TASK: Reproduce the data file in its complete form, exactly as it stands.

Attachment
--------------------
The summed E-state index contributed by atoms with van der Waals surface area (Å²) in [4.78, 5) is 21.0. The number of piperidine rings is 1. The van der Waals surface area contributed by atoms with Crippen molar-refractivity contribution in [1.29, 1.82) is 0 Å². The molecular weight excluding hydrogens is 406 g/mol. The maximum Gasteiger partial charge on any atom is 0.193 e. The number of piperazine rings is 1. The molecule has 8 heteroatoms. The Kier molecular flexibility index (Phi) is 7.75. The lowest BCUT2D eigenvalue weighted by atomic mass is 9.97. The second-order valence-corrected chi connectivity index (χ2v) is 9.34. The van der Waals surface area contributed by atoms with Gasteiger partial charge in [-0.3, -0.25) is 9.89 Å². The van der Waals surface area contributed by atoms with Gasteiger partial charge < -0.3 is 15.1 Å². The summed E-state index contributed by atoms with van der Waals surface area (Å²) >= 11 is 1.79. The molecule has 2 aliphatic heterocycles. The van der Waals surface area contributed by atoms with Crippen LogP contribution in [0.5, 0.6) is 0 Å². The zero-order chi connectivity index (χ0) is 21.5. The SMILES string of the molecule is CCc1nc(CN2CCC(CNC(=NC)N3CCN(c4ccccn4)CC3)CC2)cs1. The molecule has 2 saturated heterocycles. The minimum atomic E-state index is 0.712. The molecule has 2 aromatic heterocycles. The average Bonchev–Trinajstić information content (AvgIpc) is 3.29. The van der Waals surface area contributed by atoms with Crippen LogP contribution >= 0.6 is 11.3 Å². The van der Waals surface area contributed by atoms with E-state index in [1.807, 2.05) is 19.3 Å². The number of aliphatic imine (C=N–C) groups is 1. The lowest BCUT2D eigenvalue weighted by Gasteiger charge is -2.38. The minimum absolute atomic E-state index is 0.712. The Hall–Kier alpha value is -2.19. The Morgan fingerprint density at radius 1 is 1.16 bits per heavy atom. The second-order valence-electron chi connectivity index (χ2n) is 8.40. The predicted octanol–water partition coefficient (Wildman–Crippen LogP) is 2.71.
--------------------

The summed E-state index contributed by atoms with van der Waals surface area (Å²) in [4.78, 5) is 21.0. The number of piperidine rings is 1. The van der Waals surface area contributed by atoms with Crippen molar-refractivity contribution in [1.29, 1.82) is 0 Å². The molecular weight excluding hydrogens is 406 g/mol. The maximum Gasteiger partial charge on any atom is 0.193 e. The number of piperazine rings is 1. The molecule has 8 heteroatoms. The Kier molecular flexibility index (Phi) is 7.75. The lowest BCUT2D eigenvalue weighted by atomic mass is 9.97. The second-order valence-corrected chi connectivity index (χ2v) is 9.34. The van der Waals surface area contributed by atoms with Gasteiger partial charge in [-0.3, -0.25) is 9.89 Å². The van der Waals surface area contributed by atoms with Gasteiger partial charge < -0.3 is 15.1 Å². The summed E-state index contributed by atoms with van der Waals surface area (Å²) >= 11 is 1.79. The molecule has 2 aliphatic heterocycles. The van der Waals surface area contributed by atoms with Crippen LogP contribution in [0.5, 0.6) is 0 Å². The zero-order chi connectivity index (χ0) is 21.5. The SMILES string of the molecule is CCc1nc(CN2CCC(CNC(=NC)N3CCN(c4ccccn4)CC3)CC2)cs1. The molecule has 2 saturated heterocycles. The minimum atomic E-state index is 0.712. The molecule has 2 aromatic heterocycles. The average Bonchev–Trinajstić information content (AvgIpc) is 3.29. The van der Waals surface area contributed by atoms with Crippen LogP contribution >= 0.6 is 11.3 Å². The van der Waals surface area contributed by atoms with E-state index in [1.807, 2.05) is 19.3 Å². The number of aliphatic imine (C=N–C) groups is 1. The lowest BCUT2D eigenvalue weighted by Gasteiger charge is -2.38. The minimum absolute atomic E-state index is 0.712. The Hall–Kier alpha value is -2.19. The Morgan fingerprint density at radius 1 is 1.16 bits per heavy atom. The second-order valence-electron chi connectivity index (χ2n) is 8.40. The predicted octanol–water partition coefficient (Wildman–Crippen LogP) is 2.71.